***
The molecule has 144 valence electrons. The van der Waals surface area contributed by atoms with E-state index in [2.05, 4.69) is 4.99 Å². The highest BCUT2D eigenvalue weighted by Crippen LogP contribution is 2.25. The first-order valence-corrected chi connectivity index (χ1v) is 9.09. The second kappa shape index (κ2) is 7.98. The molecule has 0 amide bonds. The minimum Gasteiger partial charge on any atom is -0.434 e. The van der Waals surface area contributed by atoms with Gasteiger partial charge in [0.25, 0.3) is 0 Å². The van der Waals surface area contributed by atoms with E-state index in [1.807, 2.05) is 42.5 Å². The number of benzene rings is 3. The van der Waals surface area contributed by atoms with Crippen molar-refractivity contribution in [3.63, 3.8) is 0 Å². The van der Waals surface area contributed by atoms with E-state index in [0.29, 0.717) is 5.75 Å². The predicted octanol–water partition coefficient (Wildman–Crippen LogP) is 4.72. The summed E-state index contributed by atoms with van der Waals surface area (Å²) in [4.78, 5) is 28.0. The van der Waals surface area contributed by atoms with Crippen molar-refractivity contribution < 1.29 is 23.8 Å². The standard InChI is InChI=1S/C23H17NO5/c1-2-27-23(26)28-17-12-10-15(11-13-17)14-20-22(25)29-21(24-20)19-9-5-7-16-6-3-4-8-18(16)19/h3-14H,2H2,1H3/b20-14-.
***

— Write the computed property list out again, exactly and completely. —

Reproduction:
The molecule has 144 valence electrons. The van der Waals surface area contributed by atoms with E-state index in [2.05, 4.69) is 4.99 Å². The highest BCUT2D eigenvalue weighted by Crippen LogP contribution is 2.25. The first-order valence-corrected chi connectivity index (χ1v) is 9.09. The second kappa shape index (κ2) is 7.98. The molecule has 0 amide bonds. The minimum Gasteiger partial charge on any atom is -0.434 e. The van der Waals surface area contributed by atoms with Gasteiger partial charge in [0.25, 0.3) is 0 Å². The van der Waals surface area contributed by atoms with E-state index in [1.807, 2.05) is 42.5 Å². The number of benzene rings is 3. The van der Waals surface area contributed by atoms with Crippen molar-refractivity contribution in [3.63, 3.8) is 0 Å². The van der Waals surface area contributed by atoms with E-state index in [0.29, 0.717) is 5.75 Å². The predicted octanol–water partition coefficient (Wildman–Crippen LogP) is 4.72. The summed E-state index contributed by atoms with van der Waals surface area (Å²) in [4.78, 5) is 28.0. The van der Waals surface area contributed by atoms with Crippen molar-refractivity contribution < 1.29 is 23.8 Å². The standard InChI is InChI=1S/C23H17NO5/c1-2-27-23(26)28-17-12-10-15(11-13-17)14-20-22(25)29-21(24-20)19-9-5-7-16-6-3-4-8-18(16)19/h3-14H,2H2,1H3/b20-14-.